ASN.1 also includes built-in support for constraints on values and sizes. For instance, a module can specify an integer field that must be in the range 0 to 100. The length of a sequence of values (an array) can also be specified, either as a fixed length or a range of permitted lengths. Constraints can also be specified as logical combinations of sets of basic constraints.

Values used as constraints can either be literals used in the PDU specification, or ASN.1 values specified elsewhere in the schema file. Some ASN.1 tools will make these ASN.1 values available to programmers in the generated source code. Used as constants for the protocol being defined, developers can use these in the protocol's logic implementation. Thus all the PDUs and protocol constants can be defined in the schema, and all implementations of the protocol in any supported language draw upon those values. This avoids the need for developers to hand code protocol constants in their implementation's source code. This significantly aids protocol development; the protocol's constants can be altered in the ASN.1 schema and all implementations are updated simply by recompiling, promoting a rapid and low risk development cycle.

If the ASN.1 tools properly implement constraints checking in the generated source code, this acts to automatically validate protocol data during program operation. Generally ASN.1 tools will include constraints checking into the generated serialization / deserialization routines, raising errors or exceptions if out-of-bounds data is encountered. It is complex to implement all aspects of ASN.1 constraints in an ASN.1 compiler. Not all tools support the full range of possible constraints expressions. XML schema and JSON schema both support similar constraints concepts. Tool support for constraints varies. Microsoft's xsd.exe compiler ignores them.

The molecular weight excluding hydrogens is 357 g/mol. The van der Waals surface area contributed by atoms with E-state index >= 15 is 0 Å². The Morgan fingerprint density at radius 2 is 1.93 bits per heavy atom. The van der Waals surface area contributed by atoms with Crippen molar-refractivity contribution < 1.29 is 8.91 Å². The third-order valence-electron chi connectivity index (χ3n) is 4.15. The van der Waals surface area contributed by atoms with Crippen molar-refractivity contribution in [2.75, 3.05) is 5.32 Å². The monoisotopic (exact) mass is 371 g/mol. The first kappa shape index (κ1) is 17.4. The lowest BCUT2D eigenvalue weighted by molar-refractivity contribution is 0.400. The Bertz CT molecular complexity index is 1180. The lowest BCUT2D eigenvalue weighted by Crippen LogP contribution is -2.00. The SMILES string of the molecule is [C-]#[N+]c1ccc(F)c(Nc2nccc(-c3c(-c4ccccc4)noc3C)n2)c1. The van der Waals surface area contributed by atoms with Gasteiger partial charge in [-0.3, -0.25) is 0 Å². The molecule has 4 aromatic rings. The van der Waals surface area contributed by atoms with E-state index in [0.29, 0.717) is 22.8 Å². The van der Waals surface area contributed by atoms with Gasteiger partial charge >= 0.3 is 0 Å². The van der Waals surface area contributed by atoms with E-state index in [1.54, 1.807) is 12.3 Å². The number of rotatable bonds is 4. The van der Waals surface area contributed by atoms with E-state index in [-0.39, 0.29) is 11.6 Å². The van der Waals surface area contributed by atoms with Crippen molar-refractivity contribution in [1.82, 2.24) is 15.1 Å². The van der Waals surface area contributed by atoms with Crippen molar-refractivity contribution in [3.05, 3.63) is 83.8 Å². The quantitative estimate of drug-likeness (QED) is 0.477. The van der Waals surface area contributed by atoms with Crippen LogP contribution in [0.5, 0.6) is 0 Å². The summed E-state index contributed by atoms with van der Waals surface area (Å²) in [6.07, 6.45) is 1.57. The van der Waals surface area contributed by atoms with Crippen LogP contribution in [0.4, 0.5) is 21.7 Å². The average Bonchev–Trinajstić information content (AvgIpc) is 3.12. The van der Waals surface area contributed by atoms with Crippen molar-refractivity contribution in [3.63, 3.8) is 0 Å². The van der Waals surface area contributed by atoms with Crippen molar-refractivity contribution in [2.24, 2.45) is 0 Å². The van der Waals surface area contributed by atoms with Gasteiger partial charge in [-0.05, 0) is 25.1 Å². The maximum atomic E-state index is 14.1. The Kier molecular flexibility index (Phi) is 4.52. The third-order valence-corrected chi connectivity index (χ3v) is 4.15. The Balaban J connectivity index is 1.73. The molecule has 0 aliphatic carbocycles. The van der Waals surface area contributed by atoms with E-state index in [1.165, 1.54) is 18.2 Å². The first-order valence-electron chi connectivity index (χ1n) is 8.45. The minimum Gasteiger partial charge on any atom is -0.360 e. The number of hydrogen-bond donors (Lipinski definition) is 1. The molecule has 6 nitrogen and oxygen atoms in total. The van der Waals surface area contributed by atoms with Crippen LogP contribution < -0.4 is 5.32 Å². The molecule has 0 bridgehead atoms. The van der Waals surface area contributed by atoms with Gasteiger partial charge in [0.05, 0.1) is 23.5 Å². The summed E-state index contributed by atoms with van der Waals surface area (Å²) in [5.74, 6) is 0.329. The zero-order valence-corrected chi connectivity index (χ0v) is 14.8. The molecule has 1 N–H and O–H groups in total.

ASN.1 is visually similar to Augmented Backus-Naur form (ABNF), which is used to define many Internet protocols like HTTP and SMTP. However, in practice they are quite different: ASN.1 defines a data structure, which can be encoded in various ways (e.g. JSON, XML, binary). ABNF, on the other hand, defines the encoding ("syntax") at the same time it defines the data structure ("semantics"). ABNF tends to be used more frequently for defining textual, human-readable protocols, and generally is not used to define type–length–value encodings.

Many programming languages define language-specific serialization formats. For instance, Python's "pickle" module and Ruby's "Marshal" module. These formats are generally language specific. They also don't require a schema, which makes them easier to use in ad hoc storage scenarios, but inappropriate for communications protocols.

JSON and XML similarly do not require a schema, making them easy to use. They are also both cross-platform standards that are broadly popular for communications protocols, particularly when combined with a JSON schema or XML schema.

Some ASN.1 tools are able to translate between ASN.1 and XML schema (XSD). The translation is standardised by the ITU. This makes it possible for a protocol to be defined in ASN.1, and also automatically in XSD. Thus it is possible (though perhaps ill-advised) to have in a project an XSD schema being compiled by ASN.1 tools producing source code that serializes objects to/from JSON wireformat. A more practical use is to permit other sub-projects to consume an XSD schema instead of an ASN.1 schema, perhaps suiting tools availability for the sub-projects language of choice, with XER used as the protocol wireformat.

For more detail, see Comparison of data serialization formats.

See also[edit]


External links[edit]